OFPA anniversary passes without clarity

Pastured chickens.

The Organic Food Production Act celebrates its 25th anniversary on Saturday, November 28. Although this legislation allowed the establishment of national organic standards, it is a testament to the difficulty of this task that those standards were not implemented until 2002. Even today, there are small farmers who find the fees high and the paperwork cumbersome in dealing with the USDA’s Agricultural Marketing Service. The rub is, farmers who choose an alternative certification cannot market their produce as “organic,” as the federal government has chosen a formal definition for that word.

Certified Naturally Grown is one of the best known alternatives. This certification is based on a peer-review model, more formally called a Participatory Guarantee System. According to CNGs website, “PGS provide an important alternative to third-party certification programs. In addition to being more affordable, and less reliant on paperwork, PGS are distinguished by their approach. Inspections are carried out by peer-reviewers, typically other farmers in the area. The PGS model is based on transparency, trust, and direct relationships. PGS foster local networks that strengthen the farming community through mutual support and educational opportunities.”

Recent developments have not done anything to clear the muddy water. Perhaps recognizing that their foray into the organic world came to mixed results, the federal government has long refused to act on the definition of the word “natural” as it might be applied to food labeling. Recent consumer petitions and court requests for that definition have led the FDA to ask for consumer input on the creation of this definition, however. “Because of the changing landscape of food ingredients and production, and in direct response to consumers who have requested that the FDA explore the use of the term “natural,” the agency is asking the public to provide information and comments on the use of this term in the labeling of human food products,” it said in its announcement. There is still no commitment by FDA to release any definition, despite this development.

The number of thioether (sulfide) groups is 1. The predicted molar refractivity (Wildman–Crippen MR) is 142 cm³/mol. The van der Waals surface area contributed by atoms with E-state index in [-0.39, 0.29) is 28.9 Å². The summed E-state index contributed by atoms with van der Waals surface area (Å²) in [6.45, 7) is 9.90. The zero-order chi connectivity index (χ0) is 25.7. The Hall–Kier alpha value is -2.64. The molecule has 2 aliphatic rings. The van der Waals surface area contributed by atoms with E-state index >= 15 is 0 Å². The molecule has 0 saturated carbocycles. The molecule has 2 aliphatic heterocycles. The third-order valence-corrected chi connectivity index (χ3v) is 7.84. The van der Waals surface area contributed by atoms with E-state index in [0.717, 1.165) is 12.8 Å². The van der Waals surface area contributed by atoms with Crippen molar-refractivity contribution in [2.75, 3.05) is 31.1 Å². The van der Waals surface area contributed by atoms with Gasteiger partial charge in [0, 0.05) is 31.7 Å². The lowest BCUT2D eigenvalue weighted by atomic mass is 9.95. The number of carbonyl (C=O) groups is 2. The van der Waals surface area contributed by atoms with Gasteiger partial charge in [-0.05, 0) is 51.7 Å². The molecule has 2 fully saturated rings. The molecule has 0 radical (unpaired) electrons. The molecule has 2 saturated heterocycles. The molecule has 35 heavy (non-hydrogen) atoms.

The American National Standards Institute has recently weighed in, creating a standard for sustainable agriculture. Based on third party verification, the LEO-4000 Standards have four achievement levels: bronze, silver, gold, or platinum. In the end, the difficulty arises with the various terms competing for the consumer’s attention, in this case; organic, natural, and sustainable. Add to that another term: pasture-raised.

Indiana’s land-grant institution, Purdue University, through its agricultural extension service, has begun a marketing initiative to promote Indiana’s pasture-raised poultry. While that may sound innocuous, “The goal is to establish a set of common production, processing and branding standards to ensure consistent levels of quality,” said Roy Ballard, one of the project coordinators.

“That’s how you build customer loyalty,” Ballard said. “We would like to see Indiana’s pastured poultry become a product that is widely available, widely recognized and valued by consumers.” The term pastured poultry refers to chickens raised for meat in open fields, rather than in a confined space.

Perhaps the fact that this effort is called a marketing initiative helps us understand this confusing landscape. Despite the lack of clarity, there is consumer demand for products perceived as organic, natural, sustainable, and pastured. When farmers have a market for what they raise, they are able to continue doing what they do best: providing healthy food.

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